NORMAN — Sooner punter Tress Way loves to crush a football into a tiny brown speck against a powder blue sky. His strong leg has become a defensive weapon for Oklahoma coach Bob Stoops. He landed 34 of his 63 punts inside the 20-yard line in 2011.
As a former two-sport athlete at Tulsa Union High School, Way is athletic enough to run fakes for the Sooners, and should Stoops ask it of him, he would.
Q: What do you think about the stigma attached to football's specialists?
A: I think the stereotype, which, to be honest, we don't do near as much as the other guys do in practice, but it's kind of fun to raise the bar. We're actually able to compete with some of the position players — defensive backs, linebackers — in our drills, in our conditioning and that sort of thing. And the coaches love it too. If we're able to beat one of the position players in a drill, then they're just like “Ah, you're letting the kickers beat you.” So it's fun being able to have the athleticism to work and to run with the guys that are putting in the work.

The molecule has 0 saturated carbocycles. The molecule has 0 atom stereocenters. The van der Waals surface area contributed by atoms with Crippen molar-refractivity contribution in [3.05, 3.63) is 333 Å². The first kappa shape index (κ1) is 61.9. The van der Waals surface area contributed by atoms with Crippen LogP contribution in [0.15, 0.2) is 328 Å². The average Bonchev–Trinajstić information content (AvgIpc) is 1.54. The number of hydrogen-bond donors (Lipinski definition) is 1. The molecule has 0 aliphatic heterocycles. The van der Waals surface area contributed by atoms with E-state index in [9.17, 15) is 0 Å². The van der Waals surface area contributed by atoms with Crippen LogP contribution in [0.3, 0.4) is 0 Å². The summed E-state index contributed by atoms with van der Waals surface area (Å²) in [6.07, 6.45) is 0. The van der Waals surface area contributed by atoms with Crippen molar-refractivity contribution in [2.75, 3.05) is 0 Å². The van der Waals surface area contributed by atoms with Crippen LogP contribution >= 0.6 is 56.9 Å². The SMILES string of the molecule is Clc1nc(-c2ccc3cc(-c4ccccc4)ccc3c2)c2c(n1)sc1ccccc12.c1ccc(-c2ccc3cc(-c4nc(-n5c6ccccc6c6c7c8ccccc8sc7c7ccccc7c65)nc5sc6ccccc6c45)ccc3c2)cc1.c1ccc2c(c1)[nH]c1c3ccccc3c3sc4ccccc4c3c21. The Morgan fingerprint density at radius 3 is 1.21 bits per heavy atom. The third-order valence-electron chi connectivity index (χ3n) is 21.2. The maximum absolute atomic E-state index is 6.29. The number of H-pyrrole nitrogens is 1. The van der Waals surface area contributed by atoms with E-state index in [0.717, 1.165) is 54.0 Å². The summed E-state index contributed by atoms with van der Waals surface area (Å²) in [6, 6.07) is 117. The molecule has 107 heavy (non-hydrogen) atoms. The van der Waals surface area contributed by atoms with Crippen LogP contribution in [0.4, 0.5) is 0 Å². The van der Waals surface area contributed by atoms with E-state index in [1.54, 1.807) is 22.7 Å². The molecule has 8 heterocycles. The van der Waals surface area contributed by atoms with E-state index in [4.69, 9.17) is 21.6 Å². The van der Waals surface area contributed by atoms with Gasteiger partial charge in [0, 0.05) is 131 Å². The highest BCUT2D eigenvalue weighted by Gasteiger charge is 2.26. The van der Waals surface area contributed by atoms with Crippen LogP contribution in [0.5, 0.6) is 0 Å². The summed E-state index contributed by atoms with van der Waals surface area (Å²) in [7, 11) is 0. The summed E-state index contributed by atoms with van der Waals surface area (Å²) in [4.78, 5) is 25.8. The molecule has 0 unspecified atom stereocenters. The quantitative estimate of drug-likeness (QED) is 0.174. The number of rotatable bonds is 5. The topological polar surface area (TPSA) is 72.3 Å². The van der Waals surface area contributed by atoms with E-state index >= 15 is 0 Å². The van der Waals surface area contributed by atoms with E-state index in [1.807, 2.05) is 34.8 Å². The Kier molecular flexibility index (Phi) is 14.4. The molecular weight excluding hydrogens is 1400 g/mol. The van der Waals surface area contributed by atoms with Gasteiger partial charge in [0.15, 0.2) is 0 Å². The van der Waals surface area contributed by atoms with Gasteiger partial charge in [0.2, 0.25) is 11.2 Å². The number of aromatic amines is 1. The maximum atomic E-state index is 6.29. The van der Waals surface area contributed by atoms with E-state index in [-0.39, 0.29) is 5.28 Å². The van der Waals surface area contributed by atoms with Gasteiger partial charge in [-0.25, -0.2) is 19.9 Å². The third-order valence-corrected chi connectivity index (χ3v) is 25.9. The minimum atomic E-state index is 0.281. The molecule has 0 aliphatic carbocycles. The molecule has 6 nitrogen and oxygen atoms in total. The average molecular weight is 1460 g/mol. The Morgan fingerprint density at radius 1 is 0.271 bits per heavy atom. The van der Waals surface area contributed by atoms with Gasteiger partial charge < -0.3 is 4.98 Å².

Q: Do you think specialists need to become more athletic as the game evolves?
A: We only do so much. You look around, and a lot of guys around the nation now can do it, and because it is tough to do, guys are more athletic. But there's not necessarily a need. All a guy has to be able to do is catch the ball and kick the ball. As much as I hate to admit it, you don't have to be that athletic — but it is fun being athletic and being able to do it.
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